MAIN


1994-2020. All Rights Reserved. Online Journal of Veterinary Research. You may not store these pages in any form except for your own personal use. All other usage or distribution is illegal under international copyright treaties. Permission to use any of these pages in any other way besides the before mentioned must be gained in writing from the publisher. This article is exclusively copyrighted in its entirety to OJVR publications. This article may be copied once but may not be, reproduced or re-transmitted without the express permission of the editors.


OJVRTM

Online Journal of Veterinary Research

Volume 23 (4):268-277, 2019.


Phenol, tannin and antioxidant content in figs and olives extracted

by pressurized hot water, alcohol and hexane.

 

Entisar Hameed Ali Al-Abdeli and Hanaa Abdulateef.

 

University of Anbar, College of Education for Women, Anbar, Iraq.

 

ABSTRACT

 

Ali Al_Abdeli EH, Abdulateef H., Phenol, tannin and antioxidant content in figs and olives extracted by pressurized hot water, alcohol and hexane, Onl J Vet Res., 23 (4):268-277, 2019. We compare pressurized hot water extraction (PHWE) with alcoholic and hexane soxhlet extraction for phenols, tannin and antioxidants in fig fruit and olive extracts. By alcohol soxlet extraction we found phenol concentrations in fig powder of 462 mg/kg, by PHWE 373 and by hexane soxlet 217mg/100ml. For olive extract phenols were 584, 1273 and 140 mg/100ml. Tannin content in Fig extracts were 5661, 4908 and 3747 and olive extracts, 9383, 6683 and 5784mg/100ml. We found no difference in 2,2Diphenyl-2Picrydrazil radical by any extraction method from fig or olive extracts. Antioxidant activity appeared similar as well. PWEH extraction compared well with other solvent extraction methods by limiting use of organic solvents and non-extraction of cellulose, chlorophyll or other non-relevant substances.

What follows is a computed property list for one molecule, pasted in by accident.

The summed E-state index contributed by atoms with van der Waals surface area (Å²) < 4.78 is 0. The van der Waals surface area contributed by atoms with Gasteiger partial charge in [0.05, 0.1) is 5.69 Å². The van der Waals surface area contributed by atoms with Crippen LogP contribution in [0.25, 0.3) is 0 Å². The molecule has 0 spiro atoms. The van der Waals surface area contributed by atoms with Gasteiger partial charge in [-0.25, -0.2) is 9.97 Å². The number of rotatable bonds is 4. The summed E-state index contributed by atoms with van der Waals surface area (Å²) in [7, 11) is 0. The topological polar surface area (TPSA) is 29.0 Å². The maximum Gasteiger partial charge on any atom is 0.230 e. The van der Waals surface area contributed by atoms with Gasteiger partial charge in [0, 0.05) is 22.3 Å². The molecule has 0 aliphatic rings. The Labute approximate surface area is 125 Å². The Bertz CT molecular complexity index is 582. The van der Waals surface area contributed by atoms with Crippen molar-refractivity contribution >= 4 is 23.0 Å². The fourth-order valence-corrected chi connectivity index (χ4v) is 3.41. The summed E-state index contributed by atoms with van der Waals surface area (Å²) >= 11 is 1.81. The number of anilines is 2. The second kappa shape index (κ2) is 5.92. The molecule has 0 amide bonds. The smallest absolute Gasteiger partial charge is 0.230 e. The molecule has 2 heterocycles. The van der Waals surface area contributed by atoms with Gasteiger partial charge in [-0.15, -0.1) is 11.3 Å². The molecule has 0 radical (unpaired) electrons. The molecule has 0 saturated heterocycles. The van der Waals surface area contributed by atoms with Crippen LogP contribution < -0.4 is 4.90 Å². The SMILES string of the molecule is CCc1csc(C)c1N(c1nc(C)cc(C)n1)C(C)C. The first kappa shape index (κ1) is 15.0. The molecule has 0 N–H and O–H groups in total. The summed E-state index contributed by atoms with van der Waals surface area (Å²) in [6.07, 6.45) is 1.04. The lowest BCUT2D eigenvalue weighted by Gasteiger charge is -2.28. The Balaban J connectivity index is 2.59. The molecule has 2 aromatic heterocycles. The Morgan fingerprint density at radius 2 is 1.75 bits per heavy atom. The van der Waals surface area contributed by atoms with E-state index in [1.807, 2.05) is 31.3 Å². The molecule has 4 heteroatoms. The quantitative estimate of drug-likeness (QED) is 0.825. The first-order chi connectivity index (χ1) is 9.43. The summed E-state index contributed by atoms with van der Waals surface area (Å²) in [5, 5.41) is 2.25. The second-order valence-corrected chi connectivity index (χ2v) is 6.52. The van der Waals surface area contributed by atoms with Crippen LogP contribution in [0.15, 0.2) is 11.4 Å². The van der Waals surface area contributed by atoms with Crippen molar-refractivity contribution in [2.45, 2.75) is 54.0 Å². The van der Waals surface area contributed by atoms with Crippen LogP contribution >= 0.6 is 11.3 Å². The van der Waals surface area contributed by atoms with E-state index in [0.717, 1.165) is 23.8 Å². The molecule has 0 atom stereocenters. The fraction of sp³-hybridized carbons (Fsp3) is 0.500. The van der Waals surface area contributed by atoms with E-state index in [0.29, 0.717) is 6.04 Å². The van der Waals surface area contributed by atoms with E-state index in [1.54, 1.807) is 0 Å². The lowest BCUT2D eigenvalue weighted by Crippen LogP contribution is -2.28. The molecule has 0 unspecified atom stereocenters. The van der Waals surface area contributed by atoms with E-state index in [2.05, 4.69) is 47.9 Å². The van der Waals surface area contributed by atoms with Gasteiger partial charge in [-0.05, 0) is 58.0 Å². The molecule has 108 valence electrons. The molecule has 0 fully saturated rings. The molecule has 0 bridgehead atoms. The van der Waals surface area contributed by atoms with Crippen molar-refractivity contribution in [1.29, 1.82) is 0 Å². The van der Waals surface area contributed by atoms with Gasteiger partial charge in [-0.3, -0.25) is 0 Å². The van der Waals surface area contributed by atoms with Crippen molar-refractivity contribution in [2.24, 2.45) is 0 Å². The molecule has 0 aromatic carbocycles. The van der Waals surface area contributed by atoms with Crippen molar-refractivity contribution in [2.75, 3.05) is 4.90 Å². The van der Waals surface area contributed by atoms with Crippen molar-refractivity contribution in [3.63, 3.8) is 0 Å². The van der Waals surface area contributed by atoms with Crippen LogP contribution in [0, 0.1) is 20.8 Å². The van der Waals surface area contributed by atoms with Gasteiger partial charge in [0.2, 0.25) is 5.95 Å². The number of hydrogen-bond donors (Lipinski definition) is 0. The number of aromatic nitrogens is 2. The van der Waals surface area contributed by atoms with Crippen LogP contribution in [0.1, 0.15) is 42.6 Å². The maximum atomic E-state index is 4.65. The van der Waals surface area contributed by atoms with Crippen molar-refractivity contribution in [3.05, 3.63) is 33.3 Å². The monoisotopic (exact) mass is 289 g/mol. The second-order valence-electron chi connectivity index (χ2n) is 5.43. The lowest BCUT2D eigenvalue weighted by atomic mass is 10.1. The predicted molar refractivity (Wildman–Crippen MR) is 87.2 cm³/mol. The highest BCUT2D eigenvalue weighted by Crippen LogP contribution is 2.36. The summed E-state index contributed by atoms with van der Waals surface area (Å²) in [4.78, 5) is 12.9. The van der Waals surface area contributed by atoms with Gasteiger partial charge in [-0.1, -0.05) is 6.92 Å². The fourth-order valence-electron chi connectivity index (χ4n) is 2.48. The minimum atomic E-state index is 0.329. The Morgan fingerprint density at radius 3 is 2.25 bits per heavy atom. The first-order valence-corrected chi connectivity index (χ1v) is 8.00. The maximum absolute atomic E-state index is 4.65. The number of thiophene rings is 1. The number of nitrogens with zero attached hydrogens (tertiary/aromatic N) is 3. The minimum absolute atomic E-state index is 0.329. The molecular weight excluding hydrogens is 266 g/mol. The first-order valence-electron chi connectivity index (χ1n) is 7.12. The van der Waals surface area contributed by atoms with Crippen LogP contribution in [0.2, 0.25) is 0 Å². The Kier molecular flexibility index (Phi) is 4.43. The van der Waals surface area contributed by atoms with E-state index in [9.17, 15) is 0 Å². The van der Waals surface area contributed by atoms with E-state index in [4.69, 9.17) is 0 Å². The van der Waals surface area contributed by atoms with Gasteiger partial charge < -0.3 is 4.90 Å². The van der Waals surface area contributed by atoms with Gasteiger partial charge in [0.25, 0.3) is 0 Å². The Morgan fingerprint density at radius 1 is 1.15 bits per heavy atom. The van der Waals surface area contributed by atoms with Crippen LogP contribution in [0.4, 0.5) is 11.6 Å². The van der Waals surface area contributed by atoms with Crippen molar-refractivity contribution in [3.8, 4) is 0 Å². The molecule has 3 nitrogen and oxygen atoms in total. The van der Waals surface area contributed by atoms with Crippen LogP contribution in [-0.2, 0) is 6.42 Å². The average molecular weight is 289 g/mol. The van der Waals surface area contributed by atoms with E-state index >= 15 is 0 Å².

Key-Words: Phenols, tannins, antioxidants, figs, olives, extraction, water, hexane, alcohol.


MAIN

 

FULL-TEXT (SUBSCRIBE OR PURCHASE TITLE)